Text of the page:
Last week I wrote a post about romanticizing the affair and the affair partner. I know that during our affair recovery there was so much focus and discussion about the dynamics of Doug’s emotional affair, what was happening during their relationship, what needs were being met by Tanya, etc.
I know that many experts recommend that when recovering from an affair you need to understand what the cheater received from the affair that was possibly missing in your marriage. I agree that is an important aspect, but by focusing solely on what the cheating spouse was getting from the OP, there is added pressure placed on the betrayed spouse to provide exactly what the OP did during the affair.
Focusing on this aspect of the affair is a bad idea because the betrayed spouse feels compelled to compete with the OP and the affair. As we know, this is a losing battle because we are competing with a fantasy and no matter how hard we try and how much effort we put into our relationship, we will never win.
Last week Doug and I did a session for the Affair Recovery Group on overcoming the affair fantasy with Jeff Murrah LPC, LCDC . During the session I really grasped an understanding of how fantasy plays such a significant role in an affair.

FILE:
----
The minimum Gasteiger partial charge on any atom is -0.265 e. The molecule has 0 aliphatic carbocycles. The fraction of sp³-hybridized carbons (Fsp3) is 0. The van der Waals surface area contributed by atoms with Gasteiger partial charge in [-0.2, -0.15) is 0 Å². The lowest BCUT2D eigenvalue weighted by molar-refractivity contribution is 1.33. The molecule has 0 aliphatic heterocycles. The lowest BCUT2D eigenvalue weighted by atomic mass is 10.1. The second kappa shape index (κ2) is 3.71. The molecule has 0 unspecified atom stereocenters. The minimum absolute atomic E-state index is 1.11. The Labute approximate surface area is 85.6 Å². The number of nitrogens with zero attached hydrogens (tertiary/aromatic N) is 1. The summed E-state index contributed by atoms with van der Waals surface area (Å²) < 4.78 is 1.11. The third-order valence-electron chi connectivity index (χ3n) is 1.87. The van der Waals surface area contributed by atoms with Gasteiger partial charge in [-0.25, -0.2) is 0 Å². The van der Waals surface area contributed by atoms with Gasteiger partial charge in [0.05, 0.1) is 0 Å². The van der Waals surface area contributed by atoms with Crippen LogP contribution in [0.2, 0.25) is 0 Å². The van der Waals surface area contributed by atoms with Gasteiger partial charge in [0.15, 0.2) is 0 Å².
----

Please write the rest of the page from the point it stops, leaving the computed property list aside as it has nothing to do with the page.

Just recently I realized that many of my questions, along with Doug’s answers were used as a guide to help me mold our marriage to mimic the affair and the way Tanya treated Doug. Obviously I have learned that this has been very unproductive and frustrating. I finally understand how significant the role of fantasy played in their affair relationship and how trying to have an affair relationship in a real life marriage is only setting us up for failure.
There are many ways that we can bring excitement to our relationship, but I am finished trying to make our marriage into an affair and trying to be someone I am not.